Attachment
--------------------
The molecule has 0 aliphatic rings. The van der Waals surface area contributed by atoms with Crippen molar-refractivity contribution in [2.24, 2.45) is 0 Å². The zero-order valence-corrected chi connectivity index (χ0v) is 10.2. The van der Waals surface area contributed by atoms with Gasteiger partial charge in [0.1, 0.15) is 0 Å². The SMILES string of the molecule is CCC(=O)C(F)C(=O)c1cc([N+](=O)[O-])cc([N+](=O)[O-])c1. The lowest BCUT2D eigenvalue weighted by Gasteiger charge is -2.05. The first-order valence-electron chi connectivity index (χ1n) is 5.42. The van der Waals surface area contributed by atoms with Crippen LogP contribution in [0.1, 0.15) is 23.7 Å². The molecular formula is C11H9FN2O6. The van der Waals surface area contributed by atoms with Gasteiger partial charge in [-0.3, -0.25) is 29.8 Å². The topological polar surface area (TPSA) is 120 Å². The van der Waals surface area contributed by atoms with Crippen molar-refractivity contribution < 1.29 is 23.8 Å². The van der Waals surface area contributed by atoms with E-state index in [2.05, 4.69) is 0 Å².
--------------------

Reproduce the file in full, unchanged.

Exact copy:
The molecule has 0 aliphatic rings. The van der Waals surface area contributed by atoms with Crippen molar-refractivity contribution in [2.24, 2.45) is 0 Å². The zero-order valence-corrected chi connectivity index (χ0v) is 10.2. The van der Waals surface area contributed by atoms with Gasteiger partial charge in [0.1, 0.15) is 0 Å². The SMILES string of the molecule is CCC(=O)C(F)C(=O)c1cc([N+](=O)[O-])cc([N+](=O)[O-])c1. The lowest BCUT2D eigenvalue weighted by Gasteiger charge is -2.05. The first-order valence-electron chi connectivity index (χ1n) is 5.42. The van der Waals surface area contributed by atoms with Crippen LogP contribution in [0.1, 0.15) is 23.7 Å². The molecular formula is C11H9FN2O6. The van der Waals surface area contributed by atoms with Gasteiger partial charge in [-0.3, -0.25) is 29.8 Å². The topological polar surface area (TPSA) is 120 Å². The van der Waals surface area contributed by atoms with Crippen molar-refractivity contribution < 1.29 is 23.8 Å². The van der Waals surface area contributed by atoms with E-state index in [2.05, 4.69) is 0 Å².